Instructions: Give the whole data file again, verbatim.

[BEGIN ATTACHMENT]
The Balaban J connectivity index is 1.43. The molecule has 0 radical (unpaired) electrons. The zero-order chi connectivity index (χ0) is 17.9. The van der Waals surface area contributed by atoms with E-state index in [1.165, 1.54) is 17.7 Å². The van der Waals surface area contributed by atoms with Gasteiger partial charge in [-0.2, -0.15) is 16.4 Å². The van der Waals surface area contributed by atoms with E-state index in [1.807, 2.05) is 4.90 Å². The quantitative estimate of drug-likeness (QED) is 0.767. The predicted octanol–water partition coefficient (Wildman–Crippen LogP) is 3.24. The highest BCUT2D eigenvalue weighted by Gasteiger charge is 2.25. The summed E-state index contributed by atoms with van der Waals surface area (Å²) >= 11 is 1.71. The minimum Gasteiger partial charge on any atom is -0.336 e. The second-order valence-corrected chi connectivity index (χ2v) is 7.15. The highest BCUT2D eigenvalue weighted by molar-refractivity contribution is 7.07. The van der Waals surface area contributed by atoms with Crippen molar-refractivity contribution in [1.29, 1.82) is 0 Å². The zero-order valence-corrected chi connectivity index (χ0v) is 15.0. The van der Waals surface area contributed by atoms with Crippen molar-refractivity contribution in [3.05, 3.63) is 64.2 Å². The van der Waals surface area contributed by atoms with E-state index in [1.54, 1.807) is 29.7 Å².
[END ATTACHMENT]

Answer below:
The Balaban J connectivity index is 1.43. The molecule has 0 radical (unpaired) electrons. The zero-order chi connectivity index (χ0) is 17.9. The van der Waals surface area contributed by atoms with E-state index in [1.165, 1.54) is 17.7 Å². The van der Waals surface area contributed by atoms with Gasteiger partial charge in [-0.2, -0.15) is 16.4 Å². The van der Waals surface area contributed by atoms with E-state index in [1.807, 2.05) is 4.90 Å². The quantitative estimate of drug-likeness (QED) is 0.767. The predicted octanol–water partition coefficient (Wildman–Crippen LogP) is 3.24. The highest BCUT2D eigenvalue weighted by Gasteiger charge is 2.25. The summed E-state index contributed by atoms with van der Waals surface area (Å²) >= 11 is 1.71. The minimum Gasteiger partial charge on any atom is -0.336 e. The second-order valence-corrected chi connectivity index (χ2v) is 7.15. The highest BCUT2D eigenvalue weighted by molar-refractivity contribution is 7.07. The van der Waals surface area contributed by atoms with Crippen molar-refractivity contribution in [1.29, 1.82) is 0 Å². The zero-order valence-corrected chi connectivity index (χ0v) is 15.0. The van der Waals surface area contributed by atoms with Crippen molar-refractivity contribution in [3.05, 3.63) is 64.2 Å². The van der Waals surface area contributed by atoms with E-state index in [1.54, 1.807) is 29.7 Å².